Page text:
Celebrating civil rights champions from across the city

awardds_logoPHILADELPHIA — On Tuesday, April 28, PCHR will lead hundreds in recognizing and celebrating individuals and organizations from across the city and region who work in their daily capacity to improve the quality of life for all.

The 2015 PCHR Awards will honor a variety of civic  and social leaders, from the public, private and nonprofit sectors at the Arts Ballroom, 1324 Locust Street, Philadelphia, from 6 to 8:30 p.m. The complete list of this year’s honorees:

  • Bishop Dwayne Royster and Philadelphians Organized to Witness, Empower and Rebuild (POWER), Clarence Farmer Sr. Service Award recipients
  • Gloria Casarez, former LGBT affairs director for the City of Philadelphia (posthumously), Sadie T.M. Alexander Leadership Award recipient
  • Lt. Joyce Craig (posthumously), PCHR Chairman’s Award recipient
  • Adrienne Simpson, PCHR Chairman’s Award recipient
  • Ellen Somekawa, PCHR Executive Director’s Award recipient
  • Art-Reach workshop

    Art-Reach

    Art-Reach, PCHR Award for Arts and Culture

  • Kelvyn Anderson, executive director of the Philadelphia Police Advisory Commission, PCHR Award for Public Safety
  • Philadelphia CeaseFire, PCHR Award for Community Service
  • Steven Seibel and TC Shillingford of Broad Street Ministry, PCHR Award for Nonprofit Stewardship
  • Rosa’s Pizza, PCHR Award for Corporate Responsibility
  • Officer Juan “Ace” Delgado, PCHR Community Excellence Award

    Officer Gary Harkins

    Officer Gary Harkins

  • Gearing Up, PCHR Community Excellence Award
  • Officer Gary Harkins, PCHR Community Excellence Award
  • Officer Nokisha Jacobs, PCHR Community Excellence Award
  • The Rev. Frank Lettko, PCHR Community Excellence Award
  • Linda Toia, PCHR Community Excellence Award
  • The Rev. Frank Toia, PCHR Community Excellence Award

    Regina Young

    Regina Young

  • Marsha Wall, PCHR Community Excellence Award
  • Officer Tina Willis, PCHR Community Excellence Award
  • Regina Young, PCHR Community Excellence Award

You can still join Mayor Michael A. Nutter, PCHR leadership and other notables at this event, as well as jam with great sounds from members of the Philadelphia Clef Club’s Youth Jazz Ensemble, explore a silent auction packed with goodies, enjoy great food and even better company. Tickets are $75 and are still available for purchase here.
PCHR also would like to thank its generous sponsors for helping to make this event possible:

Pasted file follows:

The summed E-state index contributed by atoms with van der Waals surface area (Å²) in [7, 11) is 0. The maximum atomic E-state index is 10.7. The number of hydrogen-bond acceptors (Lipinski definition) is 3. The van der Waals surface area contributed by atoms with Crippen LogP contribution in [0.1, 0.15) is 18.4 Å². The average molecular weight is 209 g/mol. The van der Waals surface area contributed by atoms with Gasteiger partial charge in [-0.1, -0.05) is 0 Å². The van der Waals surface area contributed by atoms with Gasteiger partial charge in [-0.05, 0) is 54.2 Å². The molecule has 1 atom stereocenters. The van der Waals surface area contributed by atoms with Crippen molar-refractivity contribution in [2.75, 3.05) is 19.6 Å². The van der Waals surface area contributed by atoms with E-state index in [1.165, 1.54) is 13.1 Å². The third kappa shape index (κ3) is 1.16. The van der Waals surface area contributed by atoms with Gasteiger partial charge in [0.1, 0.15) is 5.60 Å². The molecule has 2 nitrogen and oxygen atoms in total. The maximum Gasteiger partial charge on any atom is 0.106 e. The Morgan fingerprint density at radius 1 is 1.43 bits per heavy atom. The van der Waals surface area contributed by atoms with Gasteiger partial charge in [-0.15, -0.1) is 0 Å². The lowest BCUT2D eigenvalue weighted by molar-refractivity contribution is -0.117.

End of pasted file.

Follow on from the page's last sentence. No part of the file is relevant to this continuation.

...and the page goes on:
BRONZE
Regina Austincruz
Cruz ConstructionGraham Logo (Lt Green)
The Graham Company
Mel Heifitz
PEARL
Rebecca Alpert
The Arts Ballroom
Beneficial Foundation
dmhFund
Kearsley Rehabilitation and Nursing Center
Sarah Ricks, Esq.
Hangley Aronchick Segal Pudlin and Schiller
JADE
Orthodox Auto Company
The Philadelphia Foundation
Society Hill Congregation
FRIENDS
Asian Bank
Gateway Health Systems
Greater Philadelphia
Chamber of Commerce
Jerner & Palmer, P.C.
LAZ Parking
Liberty Resources Inc.
Lockton Insurance
Philadelphia Committee for
Affordable Communities
United Bank of Philadelphia
AUCTION DONORS
Angelique Benrahou
Cashman & Associates
Cruz Construction
Hard Rock Café
Joy Tsin Lau
Office of Mayor Michael A. Nutter
Philadelphia Theater Co.
Philadelphia Mural Arts
Reading Terminal Market
Andre Richard Salon
The Ritz-Carlton Philadelphia
Sally Saddiqi
Sang Kee restaurants
Speed Raceway
Vedge/V restaurants
V Trainers

List as of April 22, 2015

Love over hate: spring holiday edition

Rather than dwell on a ruling that affirmed freedom of speech but poses the opportunity to poison relations among residents, a coalition of advocates, led by an ecumenical group of faith leaders, gathered to declare that Philadelphia would stay true to its roots of tolerance.

A diverse array of faith and civic leaders joined Mayor Nutter to counter hateful speech with a new campaign, #DareToUnderstand.

A diverse array of faith and civic leaders joined Mayor Nutter to counter hateful speech with a new campaign, #DareToUnderstand.

Under gray skies Tuesday afternoon, Mayor Michael A. Nutter led the announcement of the #DareToUnderstand campaign — a response to provocative ads deemed anti-Muslim set to post on SEPTA buses and trolleys in April after SEPTA lost its court battle to bar the campaign. The ads are paid for by the American Freedom Defense Initiative, a cited hate group that has traveled from city to city, buying space on transit systems for ads that depict Muslims as hatemongers who target Jews.

The Interfaith Center of Greater Philadelphia spearheaded a coalition of concerned residents interested in taking a stand against the ads, a group that includes PCHR and the Mayor’s Office of Faith-Based Initiatives. Hundreds came to LOVE Park as Nutter and a host of speakers all affirmed support for and respect of the First Amendment. By the same token, as the Rev. Judy Sullivan remarked clearly, this group intended to make it known that “we won’t stand by as words and images seek to divide us.”